After six years in the trade, Paul spent 46 years working for the Ministry of Transport, Commercial Services MOT, VTNZ, Land Transport Safety Authority (LTSA), Land Transport NZ (LTNZ), and then the New Zealand Transport Agency (NZTA).
Photo: Brake rollers under the second steer. The mobile roller tester was huge step up from the Tapley meter, and in general worked well.
Brake testing hasn’t always been the high-tech affair we have today. Some rural truck operators and drivers may recall brake testing carried out in rural areas in the early to mid-90s was conducted via a road test using a decelerometer (or Tapley meter as it was known by some). A relatively small device that was either clamped to the truck or placed in the cab to record braking efficiency or stopping ability of the truck and/or combination. According to the regulations the test had to be undertaken on a “hard, level tarsealed roadway.”
Fully equipped testing stations in those days were using in-ground roller brake testers, and around the mid-90s portable or mobile roller brake testers were introduced into the rural scene, which resulted in a more reliable and consistent brake test regime for both rural and urban environments.
These roller brake testers were transported to rural sites on the back of small trucks. The brake machines were then lifted off, set up and calibrated at the operator’s yard, or rented premises. The introduction of these devices did not always find favour with some operators. Most, however, found them to be an excellent tool in diagnosing inefficient, unbalanced, or poor overall braking performance. As each axle was placed in the roller bed it was weighed automatically and the brake effort and balance recorded (as it still is today), and a pass or fail logged. The system worked well.
One occasion on a first visit to a rural area with the portable brake tester, the operator asked where the little meter was that was usually placed in the cab to test brakes. He was advised that we were moving into the modern age and on this occasion the brakes would be tested using the device sitting at the other end of the yard about 50 metres away. He was asked to move over towards it and wait for instructions. Before another word could be uttered he drove at full speed towards the portable roller brake tester and slammed on the brakes just as the front axle hit the roller bed. After the dust settled it appeared that the truck, a 2-axle Ford D750 of about 12 tonne, had shifted the complete roller bed about two metres across the yard. After fearing the worst and running to the scene, no significant damage was found, however the operator had a large grin on his face. “How’s that for good brakes, mate?” After relocating and a quick recalibration, proper brake tests were performed.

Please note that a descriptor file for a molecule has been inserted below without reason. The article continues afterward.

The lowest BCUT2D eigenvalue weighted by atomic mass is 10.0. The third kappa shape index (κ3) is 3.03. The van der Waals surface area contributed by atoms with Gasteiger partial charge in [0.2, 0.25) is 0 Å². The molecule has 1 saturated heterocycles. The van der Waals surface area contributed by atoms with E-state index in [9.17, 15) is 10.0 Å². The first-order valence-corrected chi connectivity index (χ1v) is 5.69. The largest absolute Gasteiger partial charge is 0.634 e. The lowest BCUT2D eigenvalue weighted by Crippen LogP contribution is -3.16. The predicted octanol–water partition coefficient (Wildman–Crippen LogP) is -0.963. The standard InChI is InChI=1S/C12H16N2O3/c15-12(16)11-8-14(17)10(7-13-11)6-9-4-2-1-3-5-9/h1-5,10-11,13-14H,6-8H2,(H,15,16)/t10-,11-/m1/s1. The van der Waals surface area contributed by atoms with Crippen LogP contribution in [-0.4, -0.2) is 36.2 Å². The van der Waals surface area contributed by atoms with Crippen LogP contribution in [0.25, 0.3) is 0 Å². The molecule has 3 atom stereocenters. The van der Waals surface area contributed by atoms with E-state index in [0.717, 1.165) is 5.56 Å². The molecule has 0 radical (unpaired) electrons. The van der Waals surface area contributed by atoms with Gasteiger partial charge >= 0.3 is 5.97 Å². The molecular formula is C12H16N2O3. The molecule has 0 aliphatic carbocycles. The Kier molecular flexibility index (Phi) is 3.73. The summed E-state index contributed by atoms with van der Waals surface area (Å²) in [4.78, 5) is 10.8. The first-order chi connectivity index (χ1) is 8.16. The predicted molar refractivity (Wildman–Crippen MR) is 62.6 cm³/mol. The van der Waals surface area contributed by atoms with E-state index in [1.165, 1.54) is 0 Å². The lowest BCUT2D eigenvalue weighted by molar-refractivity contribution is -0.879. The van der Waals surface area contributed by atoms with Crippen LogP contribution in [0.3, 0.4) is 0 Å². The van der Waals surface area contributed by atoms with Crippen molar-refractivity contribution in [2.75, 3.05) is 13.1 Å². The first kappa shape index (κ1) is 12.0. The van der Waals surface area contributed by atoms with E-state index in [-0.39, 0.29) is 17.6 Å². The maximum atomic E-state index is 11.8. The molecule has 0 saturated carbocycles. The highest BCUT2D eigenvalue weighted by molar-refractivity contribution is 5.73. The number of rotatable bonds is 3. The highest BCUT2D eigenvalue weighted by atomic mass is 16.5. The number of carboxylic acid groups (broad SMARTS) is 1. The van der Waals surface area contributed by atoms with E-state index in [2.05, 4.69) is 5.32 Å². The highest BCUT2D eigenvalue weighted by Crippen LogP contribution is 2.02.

Photo: The Tapley meter was indirectly responsible for random skid marks in many a yard all over the country.
In those days axle tie-downs were not used and a load on the axles improved the chances of a pass. In 2007 all vehicles over 3500kg needed a minimum of 60% legal axle weight, and if that wasn’t achievable, tie-downs were employed to achieve the required load. All the functions to operate the brake tester were carried out from a small handheld remote. These were also a horrendously expensive piece of kit. They were usually put in a safe place at the completion of the brake tests. On numerous occasions when returning to the base station it would be found that the handheld control was still sitting on a ledge/shelf around the area where the last brake test was carried out.
An on-board generator supplied the power to drive the rollers and overall the whole set-up was extremely reliable. The truck utilised in the early days to transport the roller brake tester was a small Daihatsu, which was a little under-powered but did a very reliable job.
A short while after brake testing in this format was introduced in rural areas, the CVIU brought several brake testers themselves for the purpose of roadside brake condition checks between the sixmonthly COF tests.